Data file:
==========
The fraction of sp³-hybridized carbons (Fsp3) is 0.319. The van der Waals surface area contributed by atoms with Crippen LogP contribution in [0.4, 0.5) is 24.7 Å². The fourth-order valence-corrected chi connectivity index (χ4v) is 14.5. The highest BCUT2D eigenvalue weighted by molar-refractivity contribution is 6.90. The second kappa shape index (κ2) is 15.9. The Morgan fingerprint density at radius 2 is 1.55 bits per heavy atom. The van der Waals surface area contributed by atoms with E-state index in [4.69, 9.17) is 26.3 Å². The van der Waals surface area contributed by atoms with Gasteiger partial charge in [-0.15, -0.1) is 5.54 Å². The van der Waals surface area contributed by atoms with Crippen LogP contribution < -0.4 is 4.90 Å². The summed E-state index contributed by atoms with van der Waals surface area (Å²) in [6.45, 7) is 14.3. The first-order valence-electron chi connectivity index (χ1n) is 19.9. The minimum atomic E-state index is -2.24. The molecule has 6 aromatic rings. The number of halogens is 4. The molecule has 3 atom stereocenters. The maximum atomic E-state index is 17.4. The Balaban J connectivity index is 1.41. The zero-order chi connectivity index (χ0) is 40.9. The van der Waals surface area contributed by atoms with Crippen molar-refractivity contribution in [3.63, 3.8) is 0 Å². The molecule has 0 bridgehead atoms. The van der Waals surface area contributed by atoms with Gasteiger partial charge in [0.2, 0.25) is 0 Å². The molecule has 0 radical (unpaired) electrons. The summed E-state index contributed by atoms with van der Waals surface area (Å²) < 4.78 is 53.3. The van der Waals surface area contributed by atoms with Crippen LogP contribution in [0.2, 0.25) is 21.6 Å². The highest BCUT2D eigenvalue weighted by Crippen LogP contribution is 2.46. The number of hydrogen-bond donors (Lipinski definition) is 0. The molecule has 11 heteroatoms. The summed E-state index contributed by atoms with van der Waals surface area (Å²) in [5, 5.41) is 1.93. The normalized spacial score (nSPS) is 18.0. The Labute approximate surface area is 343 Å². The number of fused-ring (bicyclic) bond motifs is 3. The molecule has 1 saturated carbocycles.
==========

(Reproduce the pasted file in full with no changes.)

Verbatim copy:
The fraction of sp³-hybridized carbons (Fsp3) is 0.319. The van der Waals surface area contributed by atoms with Crippen LogP contribution in [0.4, 0.5) is 24.7 Å². The fourth-order valence-corrected chi connectivity index (χ4v) is 14.5. The highest BCUT2D eigenvalue weighted by molar-refractivity contribution is 6.90. The second kappa shape index (κ2) is 15.9. The Morgan fingerprint density at radius 2 is 1.55 bits per heavy atom. The van der Waals surface area contributed by atoms with E-state index in [4.69, 9.17) is 26.3 Å². The van der Waals surface area contributed by atoms with Gasteiger partial charge in [-0.15, -0.1) is 5.54 Å². The van der Waals surface area contributed by atoms with Crippen LogP contribution < -0.4 is 4.90 Å². The summed E-state index contributed by atoms with van der Waals surface area (Å²) in [6.45, 7) is 14.3. The first-order valence-electron chi connectivity index (χ1n) is 19.9. The minimum atomic E-state index is -2.24. The molecule has 6 aromatic rings. The number of halogens is 4. The molecule has 3 atom stereocenters. The maximum atomic E-state index is 17.4. The Balaban J connectivity index is 1.41. The zero-order chi connectivity index (χ0) is 40.9. The van der Waals surface area contributed by atoms with Crippen molar-refractivity contribution in [3.63, 3.8) is 0 Å². The molecule has 0 bridgehead atoms. The van der Waals surface area contributed by atoms with Gasteiger partial charge in [0.2, 0.25) is 0 Å². The molecule has 0 radical (unpaired) electrons. The summed E-state index contributed by atoms with van der Waals surface area (Å²) < 4.78 is 53.3. The van der Waals surface area contributed by atoms with Crippen LogP contribution in [0.2, 0.25) is 21.6 Å². The highest BCUT2D eigenvalue weighted by Crippen LogP contribution is 2.46. The number of hydrogen-bond donors (Lipinski definition) is 0. The molecule has 11 heteroatoms. The summed E-state index contributed by atoms with van der Waals surface area (Å²) in [5, 5.41) is 1.93. The normalized spacial score (nSPS) is 18.0. The Labute approximate surface area is 343 Å². The number of fused-ring (bicyclic) bond motifs is 3. The molecule has 1 saturated carbocycles.